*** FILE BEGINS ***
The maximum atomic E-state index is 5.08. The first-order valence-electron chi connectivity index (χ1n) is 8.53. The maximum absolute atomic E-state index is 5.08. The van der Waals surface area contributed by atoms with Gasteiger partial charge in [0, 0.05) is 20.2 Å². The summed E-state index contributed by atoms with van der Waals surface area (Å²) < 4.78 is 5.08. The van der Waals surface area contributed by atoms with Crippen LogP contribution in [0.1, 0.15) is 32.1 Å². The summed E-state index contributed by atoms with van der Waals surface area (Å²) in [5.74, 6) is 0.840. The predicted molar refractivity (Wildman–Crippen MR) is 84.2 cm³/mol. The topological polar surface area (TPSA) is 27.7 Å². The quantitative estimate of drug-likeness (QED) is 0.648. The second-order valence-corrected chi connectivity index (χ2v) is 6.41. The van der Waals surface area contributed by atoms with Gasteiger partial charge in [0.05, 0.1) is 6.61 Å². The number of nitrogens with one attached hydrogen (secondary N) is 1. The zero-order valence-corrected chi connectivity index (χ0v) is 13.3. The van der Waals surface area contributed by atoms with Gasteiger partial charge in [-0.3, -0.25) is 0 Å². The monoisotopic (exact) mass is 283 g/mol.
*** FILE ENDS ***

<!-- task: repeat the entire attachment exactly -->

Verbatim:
The maximum atomic E-state index is 5.08. The first-order valence-electron chi connectivity index (χ1n) is 8.53. The maximum absolute atomic E-state index is 5.08. The van der Waals surface area contributed by atoms with Gasteiger partial charge in [0, 0.05) is 20.2 Å². The summed E-state index contributed by atoms with van der Waals surface area (Å²) < 4.78 is 5.08. The van der Waals surface area contributed by atoms with Crippen LogP contribution in [0.1, 0.15) is 32.1 Å². The summed E-state index contributed by atoms with van der Waals surface area (Å²) in [5.74, 6) is 0.840. The predicted molar refractivity (Wildman–Crippen MR) is 84.2 cm³/mol. The topological polar surface area (TPSA) is 27.7 Å². The quantitative estimate of drug-likeness (QED) is 0.648. The second-order valence-corrected chi connectivity index (χ2v) is 6.41. The van der Waals surface area contributed by atoms with Gasteiger partial charge in [0.05, 0.1) is 6.61 Å². The number of nitrogens with one attached hydrogen (secondary N) is 1. The zero-order valence-corrected chi connectivity index (χ0v) is 13.3. The van der Waals surface area contributed by atoms with Gasteiger partial charge in [-0.3, -0.25) is 0 Å². The monoisotopic (exact) mass is 283 g/mol.